Is the Book Dead?

So, who today gives a damn about a book, that archaic package of words, black upon white, noninteractive, static, unflickering and unbeeping? Who cares, when screens of DVD and VHS entertain, when the internet pipes in all information and all misinformation, when all manner of things electronic baby-sit and comfort and distract?

Who gives a damn? More than just you, an aspiring book-writer, let me assure you.

We’ve heard any number of death-of-the-book predictions in recent years, false alarms, all. I once attended a desktop-publishing conference in which some computer guru proclaimed that "ink is the embalming fluid of ideas." Certainly our verbal literacy is losing ground to visual literacy, yet we’ve seen such "heralded" book supplanters as multimedia and "cyberbooks" rise and fall all too quickly, and in the e-commerce world on the Internet, the #2 best-selling product (behind computer equipment and software) is, gosh, the book.

This does not surprise anyone who has loved a book. Does someone think that a book is more passive, less interactive than a web site, a multimedia program? Ask that someone to read again the opening of Ray Bradbury’s Dandelion Wine:

It was a quiet morning, the town covered over with darkness and at ease in bed. Summer gathered in the weather, the wind had the proper touch, the breathing of the world was long and warm and slow. You had only to rise, lean from your window, and know that this was indeed the first real time of freedom and living, this was the first morning of summer.

Douglas Spaulding, 12, freshly wakened, let summer idle him on its early-morning stream…

Memories don’t stir? Images don’t play? Emotions don’t seep, only a little? Here in Bradbury’s lucid and luscious words is interaction, human style, the interaction of thought with thought, the writer’s thought with the reader’s thought, and not a blasted mouse click to be seen or heard.

You see, Mr. Computer Guru, ideas are not embalmed, but preserved, not laid to rest but eternally resurrected and made eternally resurrectable. Ink on the page, bound between covers, is not embalming fluid, but the amber that preserves the prehistoric insect, letting it live new life through the centuries as people are able to view its detail and its beauty again and again.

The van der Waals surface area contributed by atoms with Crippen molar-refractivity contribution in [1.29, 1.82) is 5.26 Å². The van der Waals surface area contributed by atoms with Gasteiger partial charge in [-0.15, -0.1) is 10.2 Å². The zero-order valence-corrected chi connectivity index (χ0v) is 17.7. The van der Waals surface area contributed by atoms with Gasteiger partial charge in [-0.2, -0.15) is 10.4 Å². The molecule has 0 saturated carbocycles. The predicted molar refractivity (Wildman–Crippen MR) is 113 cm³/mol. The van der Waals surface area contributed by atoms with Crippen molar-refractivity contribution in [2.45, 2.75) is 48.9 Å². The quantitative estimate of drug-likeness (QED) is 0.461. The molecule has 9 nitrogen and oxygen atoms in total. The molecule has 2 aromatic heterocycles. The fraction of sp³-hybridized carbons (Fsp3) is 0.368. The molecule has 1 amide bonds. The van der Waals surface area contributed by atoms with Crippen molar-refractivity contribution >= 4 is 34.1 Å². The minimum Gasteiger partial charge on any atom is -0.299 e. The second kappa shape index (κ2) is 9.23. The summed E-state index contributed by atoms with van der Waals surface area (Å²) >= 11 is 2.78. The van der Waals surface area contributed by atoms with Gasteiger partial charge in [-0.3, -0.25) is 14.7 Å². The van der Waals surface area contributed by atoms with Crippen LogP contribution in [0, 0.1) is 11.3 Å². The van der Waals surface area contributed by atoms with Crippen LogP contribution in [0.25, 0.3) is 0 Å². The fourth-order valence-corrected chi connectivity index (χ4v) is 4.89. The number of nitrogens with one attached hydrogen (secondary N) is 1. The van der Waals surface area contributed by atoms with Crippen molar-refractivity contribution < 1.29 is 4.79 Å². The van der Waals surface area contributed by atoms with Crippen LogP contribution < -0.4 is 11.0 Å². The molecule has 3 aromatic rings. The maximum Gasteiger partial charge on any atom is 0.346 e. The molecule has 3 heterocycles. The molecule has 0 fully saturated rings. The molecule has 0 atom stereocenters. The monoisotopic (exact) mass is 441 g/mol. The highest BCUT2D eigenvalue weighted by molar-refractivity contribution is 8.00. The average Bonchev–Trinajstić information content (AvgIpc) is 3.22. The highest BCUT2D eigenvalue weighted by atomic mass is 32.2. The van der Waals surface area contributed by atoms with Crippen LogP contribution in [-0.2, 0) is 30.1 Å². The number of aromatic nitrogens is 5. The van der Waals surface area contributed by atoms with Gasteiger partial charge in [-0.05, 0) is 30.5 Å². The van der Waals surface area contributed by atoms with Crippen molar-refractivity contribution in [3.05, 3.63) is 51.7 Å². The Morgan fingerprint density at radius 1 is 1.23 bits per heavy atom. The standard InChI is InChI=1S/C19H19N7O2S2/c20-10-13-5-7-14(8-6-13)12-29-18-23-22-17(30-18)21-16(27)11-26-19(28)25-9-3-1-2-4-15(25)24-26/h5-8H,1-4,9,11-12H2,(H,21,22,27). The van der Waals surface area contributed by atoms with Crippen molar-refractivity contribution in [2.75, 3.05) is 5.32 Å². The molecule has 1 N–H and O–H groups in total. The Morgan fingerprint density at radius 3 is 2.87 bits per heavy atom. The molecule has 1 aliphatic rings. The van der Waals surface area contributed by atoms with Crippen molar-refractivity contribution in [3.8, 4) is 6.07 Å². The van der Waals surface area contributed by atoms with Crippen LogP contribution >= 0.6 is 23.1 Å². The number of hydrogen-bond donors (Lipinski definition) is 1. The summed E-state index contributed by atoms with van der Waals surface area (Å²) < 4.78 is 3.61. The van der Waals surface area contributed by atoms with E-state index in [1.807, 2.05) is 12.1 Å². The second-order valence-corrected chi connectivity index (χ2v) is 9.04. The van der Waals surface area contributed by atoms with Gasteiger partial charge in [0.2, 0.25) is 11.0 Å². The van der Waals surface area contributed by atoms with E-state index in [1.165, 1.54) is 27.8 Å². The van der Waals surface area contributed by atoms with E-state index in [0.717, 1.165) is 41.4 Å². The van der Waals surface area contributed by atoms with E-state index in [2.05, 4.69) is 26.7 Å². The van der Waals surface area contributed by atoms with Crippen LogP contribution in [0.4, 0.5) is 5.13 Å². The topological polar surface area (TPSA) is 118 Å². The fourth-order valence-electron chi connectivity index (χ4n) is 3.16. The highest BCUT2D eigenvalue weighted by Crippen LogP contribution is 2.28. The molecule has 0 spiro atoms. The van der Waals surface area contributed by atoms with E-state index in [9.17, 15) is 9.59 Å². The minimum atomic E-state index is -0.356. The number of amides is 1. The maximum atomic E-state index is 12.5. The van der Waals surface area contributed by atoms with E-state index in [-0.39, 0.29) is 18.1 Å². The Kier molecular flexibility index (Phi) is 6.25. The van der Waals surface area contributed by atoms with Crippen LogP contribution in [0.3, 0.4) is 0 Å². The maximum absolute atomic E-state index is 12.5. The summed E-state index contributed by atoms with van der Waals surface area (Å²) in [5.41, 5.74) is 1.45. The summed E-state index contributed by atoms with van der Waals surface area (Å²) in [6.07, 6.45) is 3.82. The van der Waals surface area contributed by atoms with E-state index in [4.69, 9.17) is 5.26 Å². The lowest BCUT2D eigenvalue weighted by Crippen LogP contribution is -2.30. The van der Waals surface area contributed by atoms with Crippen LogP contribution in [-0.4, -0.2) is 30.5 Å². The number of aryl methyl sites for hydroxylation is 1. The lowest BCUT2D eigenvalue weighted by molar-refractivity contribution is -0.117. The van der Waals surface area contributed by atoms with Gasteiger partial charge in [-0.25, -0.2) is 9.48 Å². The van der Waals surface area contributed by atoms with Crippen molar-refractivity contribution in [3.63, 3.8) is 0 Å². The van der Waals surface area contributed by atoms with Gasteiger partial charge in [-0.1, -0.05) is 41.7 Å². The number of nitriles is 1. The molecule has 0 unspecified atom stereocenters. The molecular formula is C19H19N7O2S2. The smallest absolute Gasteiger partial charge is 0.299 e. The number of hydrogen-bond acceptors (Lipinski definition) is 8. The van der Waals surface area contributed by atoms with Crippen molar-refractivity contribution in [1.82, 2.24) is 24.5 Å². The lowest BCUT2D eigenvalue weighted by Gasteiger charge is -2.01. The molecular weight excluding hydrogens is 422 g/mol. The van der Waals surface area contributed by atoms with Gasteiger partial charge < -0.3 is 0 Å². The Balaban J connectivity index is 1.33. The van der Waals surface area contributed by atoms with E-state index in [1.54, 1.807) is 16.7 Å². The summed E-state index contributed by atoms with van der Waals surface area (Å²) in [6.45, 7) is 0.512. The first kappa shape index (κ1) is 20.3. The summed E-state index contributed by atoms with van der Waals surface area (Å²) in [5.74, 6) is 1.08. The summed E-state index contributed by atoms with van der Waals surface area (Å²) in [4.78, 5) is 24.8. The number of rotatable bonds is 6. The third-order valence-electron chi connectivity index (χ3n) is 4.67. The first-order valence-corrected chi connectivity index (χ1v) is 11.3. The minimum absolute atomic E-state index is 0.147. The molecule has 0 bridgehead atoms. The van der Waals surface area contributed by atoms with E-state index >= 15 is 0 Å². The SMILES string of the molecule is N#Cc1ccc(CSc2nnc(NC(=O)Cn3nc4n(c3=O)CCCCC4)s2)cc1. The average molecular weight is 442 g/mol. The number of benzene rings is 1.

What Is a Book?

Another false presumption by our computer guru was that computers were somehow in direct competition with the written word. Computers and books and all the other media vie for our time, granted, but making direct comparisons between any two given media is futile. We turn to each medium to benefit from that medium’s special qualities.

Besides, a book is ultimately more than a medium. It is an entity.

What are the "special qualities" that lead us to the book? How do we define this entity—beyond the physical description of lots of pages with lots of words, two covers, and an International Standard Book Number, of course?

A book is presence and personality, it is pace and momentum, it is experience.

Presence and personality. Reading a book is a tactile experience, the feel of the cover, the smell of a new book and the smell of an old one, the sound of dried spine-glue as you open it wide to put it to its valued work, the look of spine on the shelf with tens or hundreds of its peers, the comforting weight of a book in your hands as you hold it before you.

This is a feel—the presence.

As important is that the form itself is a personality. For the reader, a book is a companion for quiet moments. It is an undemanding friend, yet often a challenging one.

So it is for the writer, this matter of presence and personality. The sound of late evenings as you type, the slipping feel of graphite scribbled in quick notes on paper, the response of keys rebounding after you touch them and create words with them. Presence.